Cardiology

Gender gap in some heart risk factors widens among young adults

Gender gaps in blood pressure, physical activity and smoking have widened among young adults in the United States, new research finds, suggesting that prevention approaches should be carefully tailored to help people achieve ...

Cardiology

Low stroke risk in patients with very narrowed neck arteries

The risk of having a future stroke caused by a severe blockage in an artery in the neck that is not currently causing any symptoms is so low that most patients with this condition—asymptomatic carotid stenosis—could potentially ...

Alzheimer's disease & dementia

How cranberries could improve memory and ward off dementia

Adding cranberries to your diet could help improve memory and brain function, and lower 'bad' cholesterol—according to new research from the University of East Anglia (UK).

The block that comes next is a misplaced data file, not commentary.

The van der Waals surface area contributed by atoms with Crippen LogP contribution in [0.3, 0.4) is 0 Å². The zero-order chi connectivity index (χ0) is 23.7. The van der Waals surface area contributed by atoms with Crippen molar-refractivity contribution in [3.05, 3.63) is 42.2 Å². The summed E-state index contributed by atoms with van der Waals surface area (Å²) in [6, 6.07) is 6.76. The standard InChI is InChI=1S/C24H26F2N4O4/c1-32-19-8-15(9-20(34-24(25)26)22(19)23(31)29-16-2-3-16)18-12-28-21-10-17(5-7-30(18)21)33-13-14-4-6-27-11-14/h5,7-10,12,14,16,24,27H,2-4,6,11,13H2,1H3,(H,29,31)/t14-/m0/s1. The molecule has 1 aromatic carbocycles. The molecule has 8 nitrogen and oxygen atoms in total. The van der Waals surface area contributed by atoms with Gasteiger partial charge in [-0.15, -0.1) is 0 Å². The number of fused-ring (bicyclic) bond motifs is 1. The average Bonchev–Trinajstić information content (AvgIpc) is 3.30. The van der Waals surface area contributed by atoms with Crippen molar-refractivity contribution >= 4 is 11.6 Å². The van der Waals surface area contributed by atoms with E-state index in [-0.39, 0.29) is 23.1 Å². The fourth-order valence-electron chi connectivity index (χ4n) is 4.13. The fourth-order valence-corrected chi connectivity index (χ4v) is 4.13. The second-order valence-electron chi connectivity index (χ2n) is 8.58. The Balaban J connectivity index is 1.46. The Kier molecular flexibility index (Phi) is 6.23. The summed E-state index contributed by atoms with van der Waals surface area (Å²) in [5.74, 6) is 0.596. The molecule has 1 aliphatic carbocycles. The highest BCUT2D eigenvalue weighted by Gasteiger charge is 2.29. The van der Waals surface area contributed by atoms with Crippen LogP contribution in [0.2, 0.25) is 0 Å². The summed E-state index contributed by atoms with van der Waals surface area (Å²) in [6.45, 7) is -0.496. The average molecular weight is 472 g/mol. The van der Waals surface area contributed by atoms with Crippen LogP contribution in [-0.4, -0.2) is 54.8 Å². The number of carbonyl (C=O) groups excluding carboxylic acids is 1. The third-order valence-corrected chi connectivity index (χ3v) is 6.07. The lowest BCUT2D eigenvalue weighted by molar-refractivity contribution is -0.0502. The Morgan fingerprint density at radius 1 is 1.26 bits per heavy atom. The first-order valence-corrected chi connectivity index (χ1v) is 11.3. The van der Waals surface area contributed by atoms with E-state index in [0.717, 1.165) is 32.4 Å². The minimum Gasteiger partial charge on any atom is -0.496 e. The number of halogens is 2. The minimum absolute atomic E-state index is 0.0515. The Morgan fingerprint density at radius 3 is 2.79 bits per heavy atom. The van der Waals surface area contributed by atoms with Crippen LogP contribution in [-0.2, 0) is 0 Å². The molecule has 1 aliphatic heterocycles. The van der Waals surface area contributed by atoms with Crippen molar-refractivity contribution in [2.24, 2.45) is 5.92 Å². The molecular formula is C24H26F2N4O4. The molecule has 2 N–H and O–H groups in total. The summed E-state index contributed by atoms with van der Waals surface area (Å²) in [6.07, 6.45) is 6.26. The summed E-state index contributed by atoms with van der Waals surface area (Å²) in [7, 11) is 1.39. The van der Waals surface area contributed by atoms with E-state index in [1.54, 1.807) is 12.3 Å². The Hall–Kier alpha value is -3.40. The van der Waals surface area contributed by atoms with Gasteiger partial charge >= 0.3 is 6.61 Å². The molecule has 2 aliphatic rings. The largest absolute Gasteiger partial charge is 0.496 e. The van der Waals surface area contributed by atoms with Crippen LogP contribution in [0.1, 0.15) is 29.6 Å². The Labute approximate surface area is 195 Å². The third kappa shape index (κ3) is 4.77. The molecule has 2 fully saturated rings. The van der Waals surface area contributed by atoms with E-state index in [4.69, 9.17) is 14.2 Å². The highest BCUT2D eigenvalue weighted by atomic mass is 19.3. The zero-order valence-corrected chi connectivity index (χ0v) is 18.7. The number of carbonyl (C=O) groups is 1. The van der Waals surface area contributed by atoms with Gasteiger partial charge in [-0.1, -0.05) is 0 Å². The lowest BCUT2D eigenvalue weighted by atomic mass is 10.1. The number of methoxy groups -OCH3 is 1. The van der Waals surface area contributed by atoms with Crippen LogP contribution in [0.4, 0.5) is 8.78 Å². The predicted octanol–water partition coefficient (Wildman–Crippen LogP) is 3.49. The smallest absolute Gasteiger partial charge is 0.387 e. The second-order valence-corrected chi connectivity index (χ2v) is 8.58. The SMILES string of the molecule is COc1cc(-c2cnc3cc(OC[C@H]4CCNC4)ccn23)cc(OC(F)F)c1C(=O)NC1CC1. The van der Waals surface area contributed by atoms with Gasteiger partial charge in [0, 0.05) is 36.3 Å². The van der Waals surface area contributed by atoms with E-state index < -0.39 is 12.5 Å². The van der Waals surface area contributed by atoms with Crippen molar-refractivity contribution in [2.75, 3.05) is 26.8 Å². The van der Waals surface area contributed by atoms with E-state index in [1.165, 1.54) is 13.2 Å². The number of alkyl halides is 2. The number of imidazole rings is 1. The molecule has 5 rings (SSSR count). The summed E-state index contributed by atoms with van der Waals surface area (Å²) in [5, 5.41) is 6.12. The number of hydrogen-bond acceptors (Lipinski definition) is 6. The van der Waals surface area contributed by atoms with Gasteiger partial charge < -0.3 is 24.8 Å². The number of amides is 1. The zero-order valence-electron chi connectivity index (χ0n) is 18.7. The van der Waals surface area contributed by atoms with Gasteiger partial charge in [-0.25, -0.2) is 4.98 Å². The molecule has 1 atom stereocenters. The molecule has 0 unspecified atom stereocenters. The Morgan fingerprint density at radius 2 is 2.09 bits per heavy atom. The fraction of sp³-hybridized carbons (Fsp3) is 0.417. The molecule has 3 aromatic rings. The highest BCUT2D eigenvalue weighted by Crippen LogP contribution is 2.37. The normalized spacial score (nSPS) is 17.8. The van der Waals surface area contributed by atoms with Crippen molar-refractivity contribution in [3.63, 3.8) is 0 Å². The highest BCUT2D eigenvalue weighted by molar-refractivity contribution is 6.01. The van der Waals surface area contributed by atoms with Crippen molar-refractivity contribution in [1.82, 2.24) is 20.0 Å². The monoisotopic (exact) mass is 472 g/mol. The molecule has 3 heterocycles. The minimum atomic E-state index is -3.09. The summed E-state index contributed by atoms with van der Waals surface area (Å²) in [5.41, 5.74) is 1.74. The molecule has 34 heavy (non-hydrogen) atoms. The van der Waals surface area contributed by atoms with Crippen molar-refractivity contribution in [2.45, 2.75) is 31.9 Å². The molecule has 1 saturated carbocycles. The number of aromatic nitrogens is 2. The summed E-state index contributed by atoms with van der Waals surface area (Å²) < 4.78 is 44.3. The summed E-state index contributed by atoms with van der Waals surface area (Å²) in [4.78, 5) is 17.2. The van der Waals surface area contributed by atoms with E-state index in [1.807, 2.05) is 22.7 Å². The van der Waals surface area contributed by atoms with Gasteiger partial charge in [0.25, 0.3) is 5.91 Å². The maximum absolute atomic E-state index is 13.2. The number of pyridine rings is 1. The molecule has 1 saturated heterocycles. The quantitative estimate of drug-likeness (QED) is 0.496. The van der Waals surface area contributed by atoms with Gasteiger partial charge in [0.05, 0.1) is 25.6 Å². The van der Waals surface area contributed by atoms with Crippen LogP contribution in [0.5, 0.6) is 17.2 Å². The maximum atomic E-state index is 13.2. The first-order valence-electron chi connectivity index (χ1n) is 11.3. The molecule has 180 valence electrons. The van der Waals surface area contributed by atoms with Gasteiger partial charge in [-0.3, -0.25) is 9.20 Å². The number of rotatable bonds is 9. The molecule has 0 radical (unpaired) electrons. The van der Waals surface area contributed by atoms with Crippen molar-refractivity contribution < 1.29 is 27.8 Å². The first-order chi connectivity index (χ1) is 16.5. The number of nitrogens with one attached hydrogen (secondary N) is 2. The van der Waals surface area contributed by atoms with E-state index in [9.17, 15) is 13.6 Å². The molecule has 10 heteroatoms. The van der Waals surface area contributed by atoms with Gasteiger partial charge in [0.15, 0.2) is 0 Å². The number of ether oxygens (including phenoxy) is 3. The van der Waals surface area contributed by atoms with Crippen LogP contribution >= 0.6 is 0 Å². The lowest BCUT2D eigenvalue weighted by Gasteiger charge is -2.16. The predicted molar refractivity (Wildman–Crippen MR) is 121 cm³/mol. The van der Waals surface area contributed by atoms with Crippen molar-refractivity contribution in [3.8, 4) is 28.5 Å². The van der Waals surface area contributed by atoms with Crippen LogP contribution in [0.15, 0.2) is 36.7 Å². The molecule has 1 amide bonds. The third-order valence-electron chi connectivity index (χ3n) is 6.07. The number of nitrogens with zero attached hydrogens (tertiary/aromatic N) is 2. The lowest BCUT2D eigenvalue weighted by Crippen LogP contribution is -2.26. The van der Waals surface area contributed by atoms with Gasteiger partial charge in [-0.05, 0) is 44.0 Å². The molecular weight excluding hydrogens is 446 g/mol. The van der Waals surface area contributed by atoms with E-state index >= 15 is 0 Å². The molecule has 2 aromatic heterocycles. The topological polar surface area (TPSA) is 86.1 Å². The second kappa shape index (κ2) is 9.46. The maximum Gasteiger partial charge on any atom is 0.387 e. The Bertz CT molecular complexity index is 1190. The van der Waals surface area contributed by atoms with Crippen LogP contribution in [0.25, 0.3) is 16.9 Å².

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Cholesterol

Cholesterol is a lipidic, waxy steroid found in the cell membranes and transported in the blood plasma of all animals. It is an essential component of mammalian cell membranes where it is required to establish proper membrane permeability and fluidity. Cholesterol is the principal sterol synthesized by animals, but small quantities are synthesized in other eukaryotes, such as plants and fungi. It is almost completely absent among prokaryotes, which include bacteria. Cholesterol is classified as a sterol.

Since cholesterol is essential for life, it is primarily synthesized de novo within the body. However excessive levels of cholesterol in blood circulation are strongly associated with progression of atherosclerosis. For an adult, typical total body cholesterol synthesis is about 1 gram per day (less if dietary intake is high) and total body cholesterol content is about 35 g. Average dietary intake in western societies is 0.2 - 0.3 grams. Cholesterol is excreted by the liver via the bile into the digestive tract. Typically about 50% of the excreted cholesterol is reabsorbed by the small bowel back into the blood stream.

The name cholesterol originates from the Greek chole- (bile) and stereos (solid), and the chemical suffix -ol for an alcohol, as François Poulletier de la Salle first identified cholesterol in solid form in gallstones, in 1769. However, it was only in 1815 that chemist Eugène Chevreul named the compound "cholesterine".

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